Honduras: Killing of human rights lawyer exposes dire need for action
|Publication Date||25 September 2012|
|Cite as||Amnesty International, Honduras: Killing of human rights lawyer exposes dire need for action, 25 September 2012, available at: http://www.refworld.org/docid/50658f1a2.html [accessed 29 December 2014]|
The brazen murder of a Honduran human rights lawyer underscores just why the country's authorities must step up their efforts to protect human rights defenders and those they work to support, Amnesty International said.
Antonio Trejo Cabrera died on Saturday evening after gunmen shot him five times outside a wedding ceremony in a southern suburb of the capital Tegucigalpa. Media accounts have described the shooting as a calculated act carried out by experts.
The human rights lawyer had reported receiving death threats linked to his work representing the victims of human rights abuses amid an ongoing land conflict in the Bajo Aguán region in the north of the country.
"This outrageous murder sows fear in the Honduran human rights community and must be a wake-up call for the authorities, who need drastically to step up measures to protect human rights defenders and the victims of abuses," said Guadalupe Marengo, Deputy Americas Programme Director at Amnesty International.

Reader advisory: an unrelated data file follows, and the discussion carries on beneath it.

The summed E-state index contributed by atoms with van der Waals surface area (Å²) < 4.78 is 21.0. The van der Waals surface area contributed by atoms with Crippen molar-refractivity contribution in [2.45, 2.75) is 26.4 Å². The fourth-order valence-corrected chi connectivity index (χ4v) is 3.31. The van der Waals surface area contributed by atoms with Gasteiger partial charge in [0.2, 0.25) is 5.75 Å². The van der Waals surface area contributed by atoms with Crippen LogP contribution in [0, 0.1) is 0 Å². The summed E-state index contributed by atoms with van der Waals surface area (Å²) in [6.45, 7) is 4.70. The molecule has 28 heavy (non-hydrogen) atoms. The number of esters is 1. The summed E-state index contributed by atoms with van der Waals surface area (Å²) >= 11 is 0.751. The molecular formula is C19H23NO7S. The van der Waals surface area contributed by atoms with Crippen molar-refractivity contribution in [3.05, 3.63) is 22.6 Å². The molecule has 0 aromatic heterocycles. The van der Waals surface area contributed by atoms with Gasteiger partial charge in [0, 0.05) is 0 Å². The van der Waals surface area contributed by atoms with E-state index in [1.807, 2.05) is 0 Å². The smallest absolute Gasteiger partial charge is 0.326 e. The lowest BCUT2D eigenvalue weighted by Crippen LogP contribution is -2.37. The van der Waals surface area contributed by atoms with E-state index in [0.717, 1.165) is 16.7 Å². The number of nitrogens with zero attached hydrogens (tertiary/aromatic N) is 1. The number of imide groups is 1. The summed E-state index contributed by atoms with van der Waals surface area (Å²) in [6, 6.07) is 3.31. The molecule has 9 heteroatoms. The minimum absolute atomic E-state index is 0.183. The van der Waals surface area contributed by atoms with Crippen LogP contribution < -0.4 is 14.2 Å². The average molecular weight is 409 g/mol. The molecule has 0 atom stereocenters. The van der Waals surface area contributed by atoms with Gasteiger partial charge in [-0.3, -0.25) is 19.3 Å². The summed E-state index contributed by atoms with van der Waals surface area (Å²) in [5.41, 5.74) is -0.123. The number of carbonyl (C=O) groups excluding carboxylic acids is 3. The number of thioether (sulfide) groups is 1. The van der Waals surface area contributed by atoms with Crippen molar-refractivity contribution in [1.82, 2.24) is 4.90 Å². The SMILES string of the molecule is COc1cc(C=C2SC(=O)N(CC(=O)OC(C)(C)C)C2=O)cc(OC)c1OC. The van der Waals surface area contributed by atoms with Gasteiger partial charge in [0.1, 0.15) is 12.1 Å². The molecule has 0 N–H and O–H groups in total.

"President Lobo must immediately issue an unequivocal statement expressing dismay at this act, affirming his support of human rights defenders and their right to carry out their work free from threats, attacks and intimidation.
"A thorough, independent and impartial investigation must be carried out into this murder, with those responsible brought to justice. Failing to do so will continue to send the dangerous message that Honduran authorities are unable or unwilling to protect human rights defenders and uphold the rule of law."
Conflict in Bajo Aguán
Trejo had been a lawyer for three peasant cooperatives that are embroiled in a complex land-rights dispute in Bajo Aguán, a fertile valley in the north of the country.
He had helped farmers to regain legal rights to land in the valley and was due to travel to Washington, DC in October to take part in hearings at the Inter-American Commission on Human Rights on the ongoing land dispute.
In recent years, thousands of landless rural workers occupied land which they claim had been expropriated by wealthy landowners and corporations. Legal battles have been waged for over a decade, with decisions being set down, appealed and multiple forced evictions being carried out.
Repeated violent confrontations in the valley have resulted in scores of deaths over the past three years mainly of rural farmers but also of the landowners' employees.
The violence continues despite a deal the Honduran government struck with the valley's landowners to return some 4,000 acres of agricultural land to some rural farmers' cooperatives.
Private security personnel working for landowners and companies in Bajo Aguán have been accused of a series of alleged human rights abuses including threats against local farmers as well as rape and other violent attacks.
"The root of this violence and the impunity surrounding it needs to be tackled urgently, to avoid a further escalation of the situation in the Bajo Aguán region," said Marengo.